Friday, January 30, 2015

RES Movie Night

All of this cold weather found you wondering what to do this weekend?  Bring the free popcorn you received in your home/school folder and.... 


Grab your sleeping bags or blankets and camp out on the RES gym floor for …


Free Family Movie Night

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Everything will be AWESOME when we view The LEGO Movietogether as a community!

We hope you can join us!

Friday, January 30th at 6:30 PM

Popcorn & Drinks will be available

*Please bring your own water bottles and cups!*


Tuesday, January 27, 2015

Penguin writing

First graders are in the midst of learning about those very interesting birds, penguins!  They have, and continue to collect information from multiple sources including books, online resources, and nonfiction poems.  This afternoon we read a poem about the rockhopper penguin, and they also got to color in a picture of one to show its unique feather patterns and colorings.  We have been working together to gather the information, and now the students are creating their own nonfiction chapter books about these special birds.  They began by writing their chapter titles, and are currently in the process of writing the chapters.  We have a class full of wonderful writers!!  


This week we have continued to learn about nonfiction features. First graders learned about the index as well as the use of comparisons.  They learned that an index helps the reader to locate specific information, and that comparisons allow the reader to see something new compared with something known, for example, the purpose of understanding size.  

Sunday, January 25, 2015

First Grade Library Classes: Red Clover Books

This is a guest post from RES teacher librarian Beth Redford.

2014-2015 Red Clover nominee 
A Splash of Red: The Life and Art of Horace Pippin 
by Jen Bryant and Melissa Sweet

First graders are enjoying this year's Red Clover books in the RES library. Named after Vermont's state flower, the Red Clover Award is Vermont's children's choice award for picture books. Every year, a group of teachers and librarians puts together a list of  10 fiction and nonfiction Red Clover books. Students who read or listen to at least five titles from the list get to vote on their favorite book. Their votes, along with votes from students all over the state, help choose the Red Clover Award winner.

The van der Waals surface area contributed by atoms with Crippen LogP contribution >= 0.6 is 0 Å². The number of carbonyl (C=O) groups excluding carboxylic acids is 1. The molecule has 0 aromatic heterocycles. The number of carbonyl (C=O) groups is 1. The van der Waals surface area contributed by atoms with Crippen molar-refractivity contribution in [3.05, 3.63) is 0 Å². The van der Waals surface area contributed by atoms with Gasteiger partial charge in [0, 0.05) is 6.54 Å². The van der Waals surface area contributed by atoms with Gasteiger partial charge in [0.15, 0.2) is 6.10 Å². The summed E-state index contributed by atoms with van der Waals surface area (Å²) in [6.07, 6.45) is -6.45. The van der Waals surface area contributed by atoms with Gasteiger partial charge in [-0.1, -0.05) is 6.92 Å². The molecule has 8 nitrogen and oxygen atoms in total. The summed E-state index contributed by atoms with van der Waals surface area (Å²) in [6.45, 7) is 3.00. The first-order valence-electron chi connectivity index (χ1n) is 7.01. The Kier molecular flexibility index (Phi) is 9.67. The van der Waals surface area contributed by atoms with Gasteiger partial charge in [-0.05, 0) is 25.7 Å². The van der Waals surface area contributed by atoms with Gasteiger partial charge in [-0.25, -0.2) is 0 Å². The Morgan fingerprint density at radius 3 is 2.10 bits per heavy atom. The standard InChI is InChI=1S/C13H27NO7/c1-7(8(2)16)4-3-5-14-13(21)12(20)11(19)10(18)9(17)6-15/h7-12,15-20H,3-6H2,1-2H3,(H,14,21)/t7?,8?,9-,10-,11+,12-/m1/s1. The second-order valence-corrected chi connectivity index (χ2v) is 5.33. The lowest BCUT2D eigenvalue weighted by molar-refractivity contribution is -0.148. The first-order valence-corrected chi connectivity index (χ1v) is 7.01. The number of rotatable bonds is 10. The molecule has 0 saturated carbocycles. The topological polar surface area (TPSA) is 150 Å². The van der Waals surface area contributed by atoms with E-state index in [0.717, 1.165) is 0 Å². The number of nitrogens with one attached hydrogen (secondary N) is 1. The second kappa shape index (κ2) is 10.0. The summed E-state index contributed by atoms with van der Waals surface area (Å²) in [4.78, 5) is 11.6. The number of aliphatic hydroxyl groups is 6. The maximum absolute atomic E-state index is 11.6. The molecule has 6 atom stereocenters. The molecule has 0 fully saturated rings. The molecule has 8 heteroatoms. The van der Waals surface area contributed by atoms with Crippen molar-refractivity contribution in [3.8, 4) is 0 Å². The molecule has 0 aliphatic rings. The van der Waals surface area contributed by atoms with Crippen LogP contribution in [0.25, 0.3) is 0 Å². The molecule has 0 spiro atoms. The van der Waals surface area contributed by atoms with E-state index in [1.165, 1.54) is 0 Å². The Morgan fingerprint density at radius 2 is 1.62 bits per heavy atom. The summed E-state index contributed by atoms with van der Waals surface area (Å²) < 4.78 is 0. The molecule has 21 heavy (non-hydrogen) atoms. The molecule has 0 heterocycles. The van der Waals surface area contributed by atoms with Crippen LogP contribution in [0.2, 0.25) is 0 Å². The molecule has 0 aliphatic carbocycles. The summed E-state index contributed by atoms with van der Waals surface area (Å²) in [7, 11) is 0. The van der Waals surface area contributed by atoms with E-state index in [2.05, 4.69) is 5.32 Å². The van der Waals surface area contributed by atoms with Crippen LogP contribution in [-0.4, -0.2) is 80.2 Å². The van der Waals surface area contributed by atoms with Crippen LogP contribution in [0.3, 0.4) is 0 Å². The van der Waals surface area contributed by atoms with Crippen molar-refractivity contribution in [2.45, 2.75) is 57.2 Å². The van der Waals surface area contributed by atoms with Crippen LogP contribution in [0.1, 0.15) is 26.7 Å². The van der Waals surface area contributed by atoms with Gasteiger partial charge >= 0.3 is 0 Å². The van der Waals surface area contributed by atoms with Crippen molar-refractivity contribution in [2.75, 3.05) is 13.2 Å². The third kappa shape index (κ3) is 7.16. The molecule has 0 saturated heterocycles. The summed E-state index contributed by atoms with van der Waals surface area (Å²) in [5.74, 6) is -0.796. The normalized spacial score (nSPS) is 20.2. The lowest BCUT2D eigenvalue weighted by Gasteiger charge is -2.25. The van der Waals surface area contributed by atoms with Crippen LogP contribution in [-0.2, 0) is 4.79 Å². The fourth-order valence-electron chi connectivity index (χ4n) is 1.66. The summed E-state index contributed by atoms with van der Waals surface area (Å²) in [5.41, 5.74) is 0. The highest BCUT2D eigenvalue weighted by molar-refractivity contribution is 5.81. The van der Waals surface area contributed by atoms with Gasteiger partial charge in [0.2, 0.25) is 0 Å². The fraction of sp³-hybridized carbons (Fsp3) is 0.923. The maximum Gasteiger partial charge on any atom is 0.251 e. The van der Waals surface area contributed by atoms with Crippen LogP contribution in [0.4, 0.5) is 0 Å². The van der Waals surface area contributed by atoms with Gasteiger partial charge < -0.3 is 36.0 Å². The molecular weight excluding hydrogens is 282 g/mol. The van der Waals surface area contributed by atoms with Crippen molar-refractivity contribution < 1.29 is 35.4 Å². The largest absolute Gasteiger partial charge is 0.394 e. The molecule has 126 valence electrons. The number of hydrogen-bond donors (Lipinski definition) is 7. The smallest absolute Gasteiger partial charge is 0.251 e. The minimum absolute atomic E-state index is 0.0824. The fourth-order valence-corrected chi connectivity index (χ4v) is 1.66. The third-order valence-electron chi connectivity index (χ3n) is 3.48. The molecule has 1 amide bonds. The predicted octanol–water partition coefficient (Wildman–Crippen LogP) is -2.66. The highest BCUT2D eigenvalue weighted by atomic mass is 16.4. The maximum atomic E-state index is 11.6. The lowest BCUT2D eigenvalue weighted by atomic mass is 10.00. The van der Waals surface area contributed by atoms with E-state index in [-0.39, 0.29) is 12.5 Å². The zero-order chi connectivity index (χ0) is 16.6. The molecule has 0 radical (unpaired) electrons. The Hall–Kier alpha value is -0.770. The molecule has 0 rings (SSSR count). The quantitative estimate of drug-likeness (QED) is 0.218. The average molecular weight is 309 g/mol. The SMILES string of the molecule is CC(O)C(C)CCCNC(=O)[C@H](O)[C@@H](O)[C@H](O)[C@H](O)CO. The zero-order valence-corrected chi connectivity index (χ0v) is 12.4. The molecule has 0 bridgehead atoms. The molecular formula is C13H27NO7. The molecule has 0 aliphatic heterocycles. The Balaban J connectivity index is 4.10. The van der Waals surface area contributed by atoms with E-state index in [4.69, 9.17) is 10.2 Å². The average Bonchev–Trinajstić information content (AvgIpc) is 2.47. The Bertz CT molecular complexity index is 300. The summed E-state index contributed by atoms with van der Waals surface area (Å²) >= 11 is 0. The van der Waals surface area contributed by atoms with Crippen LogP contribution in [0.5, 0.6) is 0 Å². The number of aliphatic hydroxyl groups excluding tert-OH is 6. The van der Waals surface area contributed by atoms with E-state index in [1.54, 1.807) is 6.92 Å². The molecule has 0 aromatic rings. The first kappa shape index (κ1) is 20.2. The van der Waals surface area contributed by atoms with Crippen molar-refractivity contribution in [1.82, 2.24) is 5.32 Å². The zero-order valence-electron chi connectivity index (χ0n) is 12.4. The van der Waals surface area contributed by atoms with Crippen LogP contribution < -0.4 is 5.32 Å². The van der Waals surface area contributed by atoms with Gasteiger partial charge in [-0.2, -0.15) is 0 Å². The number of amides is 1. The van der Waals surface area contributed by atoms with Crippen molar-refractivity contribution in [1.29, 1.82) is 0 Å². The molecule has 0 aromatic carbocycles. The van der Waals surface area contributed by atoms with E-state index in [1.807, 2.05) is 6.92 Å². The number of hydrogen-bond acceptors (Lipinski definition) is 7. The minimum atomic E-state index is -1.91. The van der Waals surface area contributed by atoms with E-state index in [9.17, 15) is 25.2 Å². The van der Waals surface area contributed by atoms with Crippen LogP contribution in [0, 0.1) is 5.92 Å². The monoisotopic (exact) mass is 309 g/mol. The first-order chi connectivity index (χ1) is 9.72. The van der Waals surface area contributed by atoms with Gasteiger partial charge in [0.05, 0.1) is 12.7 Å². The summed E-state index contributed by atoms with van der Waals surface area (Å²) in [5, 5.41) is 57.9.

Scholars are practicing their critical thinking skills while they are discussing these books in library classes. Our questions to focus on are: do I like or dislike this book, and why? What specific details in the text or illustrations make me think this book is interesting or boring, beautiful or ugly, serious or funny?

This week we read and discussed A Splash of Red: The Life and Art of Horace Pippin by Jen Bryant and Melissa Sweet. More information about this unique American artist and his work is available at the Red Clover WebsiteMore information about the Red Clover program and the rest of this year's reading list is also available at this link.

cover image is from

Wednesday, January 21, 2015

Survey Questions

Part of our math unit on data requires students to come up with a survey question that they can ask their classmates as a way to collect information about our group.  Students worked in pairs to come up with their question (which needed to be worded so that there were only two possible answer choices), gather their data, decide on a system to ensure that they asked their question everyone on our class, as well as keep track of their data.  Their next task involved creating a representation to show the information that they found out about our class.  Students completed a planning sheet before starting the project and then a final sheet which had them think about what they actually found out.  They had a lot of fun and did a great job!!

Tuesday, January 13, 2015

Eagle or Whale?

This week first graders started a new math unit on collecting and representing data.  Their first task was to answer the survey question, "Would you rather be an eagle or a whale?"  After they decided how to collect the data, they then worked together as a group to determine how to show, or represent the information we had gathered, in an organized way.  The students used cubes to represent each person's vote, and also color coded the cubes.  The final task was for them to each make their own representations of the data on paper.  At the end, students shared their work and noticed positive aspects of classmates' work.